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Design Build Manufacturing Plant


©2014 This excerpt taken from the article of the same name which appeared in ASHRAE Journal, vol. 56, no. 7, July 2014.

By Charles E. Gulledge III, P.E., HBDP, Member ASHRAE; Rich S. Conyers, Member ASHRAE; Bradley M. Poe; Charles M. Kibby

About the Authors
Charles E. Gulledge III, P.E., is senior mechanical engineer, Rich S. Conyers is senior mechanical designer, Bradley M. Poe is mechanical estimator, and Charles M. Kibby is CAD/BIM manager and senior designer at AC Corporation in Greensboro, N.C..

The Caterpillar Axle Manufacturing Plant is a new 874,700 ft2 (81 262 m2), state-of the-art, heavy manufacturing complex that machines, fabricates, tests, assembles, and paints truck axles for large mining equipment. The complex is located on a 102 acre (41 ha) site in Winston-Salem, N.C., and opened in December 2011. The project was completed via a design build model and fast track delivery, which required early release of major equipment. Therefore, iterative solution development occurred prior to, and parallel to, construction activities.


Energy Efficiency

Energy efficiency was a fundamental project parameter. The relatively large process energy load component required the project team to explore and implement creative interdependent solutions to realize a reduction in overall facility energy usage. The Appendix G Energy Model (ASHRAE Standard 90.1-2007) projected a 10% (energy) annual savings, compared to a baseline facility. The design annual energy use was projected at 213 million kBtu compared to a baseline energy usage of 239 million kBtu. The model projected an energy use intensity (EUI) reduction from 267.51 kBtu/ft2•yr to 238.8 kBtu/ft2•yr (843 kWh/m2•yr to 754 kWh/m2•yr). Tables 1 and 2 show the proposed and actual energy usage comparisons for electricity and natural gas use.

Realizing these energy use reductions required the optimization of multiple component and system solutions. Iterative analysis was used to determine project responsive configurations.

The building envelope was improved above energy code minimum to reduce cooling load at the source. The expansive roof has an insulation value of R-25.0 (c.i.), exceeding R-20.0 (c.i.). The roof membrane offers a Solar Reflectance Index (SRI) of 102. All fenestration assemblies use 1 in. (25 mm) minimum reveals. The main office and employee services envelope construction incorporates south orientation fenestration overhangs and side fins (building faces).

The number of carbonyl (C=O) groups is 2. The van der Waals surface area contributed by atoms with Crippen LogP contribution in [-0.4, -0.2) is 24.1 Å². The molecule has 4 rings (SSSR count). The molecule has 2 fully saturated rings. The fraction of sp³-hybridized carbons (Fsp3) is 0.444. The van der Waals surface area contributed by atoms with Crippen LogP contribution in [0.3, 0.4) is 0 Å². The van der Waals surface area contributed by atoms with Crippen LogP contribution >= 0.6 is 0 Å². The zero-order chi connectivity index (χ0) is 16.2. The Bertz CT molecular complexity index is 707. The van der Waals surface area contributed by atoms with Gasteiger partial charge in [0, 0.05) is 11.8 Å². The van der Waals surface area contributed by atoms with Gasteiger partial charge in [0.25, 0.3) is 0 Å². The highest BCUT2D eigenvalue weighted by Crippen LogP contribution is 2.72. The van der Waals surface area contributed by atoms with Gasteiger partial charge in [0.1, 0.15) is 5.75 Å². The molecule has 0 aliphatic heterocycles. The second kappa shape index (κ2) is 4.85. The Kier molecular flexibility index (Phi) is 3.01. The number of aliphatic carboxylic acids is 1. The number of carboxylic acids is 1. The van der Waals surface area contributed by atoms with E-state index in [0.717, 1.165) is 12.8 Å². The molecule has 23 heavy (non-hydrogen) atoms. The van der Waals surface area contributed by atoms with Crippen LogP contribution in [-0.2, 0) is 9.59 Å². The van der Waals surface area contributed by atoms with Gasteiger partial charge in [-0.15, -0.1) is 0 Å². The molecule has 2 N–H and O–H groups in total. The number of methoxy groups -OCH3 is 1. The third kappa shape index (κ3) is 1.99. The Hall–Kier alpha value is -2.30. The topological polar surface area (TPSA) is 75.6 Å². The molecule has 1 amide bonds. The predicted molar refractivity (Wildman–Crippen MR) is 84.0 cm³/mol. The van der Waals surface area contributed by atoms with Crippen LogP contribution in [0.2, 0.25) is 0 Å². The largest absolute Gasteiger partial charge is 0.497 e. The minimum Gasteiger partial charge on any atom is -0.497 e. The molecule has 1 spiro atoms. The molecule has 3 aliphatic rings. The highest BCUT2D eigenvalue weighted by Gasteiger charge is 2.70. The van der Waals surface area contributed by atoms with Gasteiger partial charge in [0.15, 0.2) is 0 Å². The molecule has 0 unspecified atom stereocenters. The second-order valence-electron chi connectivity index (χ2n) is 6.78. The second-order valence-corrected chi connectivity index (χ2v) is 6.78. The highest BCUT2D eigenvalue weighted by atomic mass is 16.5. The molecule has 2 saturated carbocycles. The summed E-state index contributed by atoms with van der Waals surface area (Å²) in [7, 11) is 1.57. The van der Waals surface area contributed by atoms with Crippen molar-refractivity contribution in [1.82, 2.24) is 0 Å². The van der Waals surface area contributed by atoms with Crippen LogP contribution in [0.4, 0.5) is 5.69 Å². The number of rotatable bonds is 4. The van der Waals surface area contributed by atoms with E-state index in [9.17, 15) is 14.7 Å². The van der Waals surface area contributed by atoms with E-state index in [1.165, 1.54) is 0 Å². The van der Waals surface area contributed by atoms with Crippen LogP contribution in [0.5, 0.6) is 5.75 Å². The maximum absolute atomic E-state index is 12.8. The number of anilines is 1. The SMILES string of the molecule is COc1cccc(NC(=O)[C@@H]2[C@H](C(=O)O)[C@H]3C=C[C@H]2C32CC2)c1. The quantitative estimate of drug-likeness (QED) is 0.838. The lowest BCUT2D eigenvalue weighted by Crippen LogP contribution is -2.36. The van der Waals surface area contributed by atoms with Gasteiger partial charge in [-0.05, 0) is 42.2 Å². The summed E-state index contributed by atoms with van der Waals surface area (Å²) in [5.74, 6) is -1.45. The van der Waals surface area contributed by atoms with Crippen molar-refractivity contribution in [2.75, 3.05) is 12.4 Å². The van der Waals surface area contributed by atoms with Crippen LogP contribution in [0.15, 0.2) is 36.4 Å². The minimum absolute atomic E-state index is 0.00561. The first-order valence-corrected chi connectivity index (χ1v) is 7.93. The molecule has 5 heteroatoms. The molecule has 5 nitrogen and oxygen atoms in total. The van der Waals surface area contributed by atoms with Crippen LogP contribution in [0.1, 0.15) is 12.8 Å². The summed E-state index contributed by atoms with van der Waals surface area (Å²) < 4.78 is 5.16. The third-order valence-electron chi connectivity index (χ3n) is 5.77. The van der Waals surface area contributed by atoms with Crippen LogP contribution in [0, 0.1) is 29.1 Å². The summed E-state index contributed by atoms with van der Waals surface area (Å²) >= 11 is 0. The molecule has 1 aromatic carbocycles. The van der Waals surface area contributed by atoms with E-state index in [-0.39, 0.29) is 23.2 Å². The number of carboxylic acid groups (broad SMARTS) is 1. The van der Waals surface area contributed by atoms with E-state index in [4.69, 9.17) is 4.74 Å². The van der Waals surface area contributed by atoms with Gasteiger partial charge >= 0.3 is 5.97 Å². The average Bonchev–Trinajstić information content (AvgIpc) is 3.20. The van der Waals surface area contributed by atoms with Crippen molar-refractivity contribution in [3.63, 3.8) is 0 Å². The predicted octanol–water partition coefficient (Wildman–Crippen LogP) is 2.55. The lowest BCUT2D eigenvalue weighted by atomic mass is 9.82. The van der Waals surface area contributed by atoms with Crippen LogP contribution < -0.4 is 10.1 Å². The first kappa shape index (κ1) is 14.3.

The main office and employee services areas use dedicated outdoor air systems (DOAS) and decoupled ground source heat pumps (GSHP) connected to a geothermal well field. Terminal units are single-stage and dual-stage, depending on the zoning. Cooling efficiencies range from EERs of 14.2 to 23.2, exceeding 13.4 EER. Heating efficiencies range from COPs of 3.1 to 4.4, equaling or exceeding 3.1 COP. The DOAS units use digital scroll compressors for load response matching and modulating waste refrigerant gas heat to provide dehumidification reheat. DOAS unit efficiencies are 11.7 and 11.2 EER, exceeding 11.0 and 9.8 EER.

Solar hot water energy recovery and storage is used for the employee services shower and locker rooms. The 4,000 ton (14,000 kW) HVAC chilled water plant uses dual compressor technology water-cooled chillers, variable primary flow chilled water pumping, and induced draft cooling towers. Chiller efficiencies are 5.92 COP and 0.43 non-standard part-load value (NPLV), bettering non-standard values of 5.86 COP and 0.616 NPLV stipulated for 42°F (5.5°C) chilled water, 85°F (29°C) condenser water, and 3 gpm/ton (0.05 L/[s•kW]) condenser flow rate. Cooling tower efficiency is 40.5 gpm/hp (3.42 L/[s•kW]), exceeding 38.2 gpm/hp (0.68 L/[s•kW]). Makeup air for plant exhaust systems and building pressurization is delivered through energy recovery makeup air units. Total energy recovery effectiveness equates to greater than or equal to 68%.


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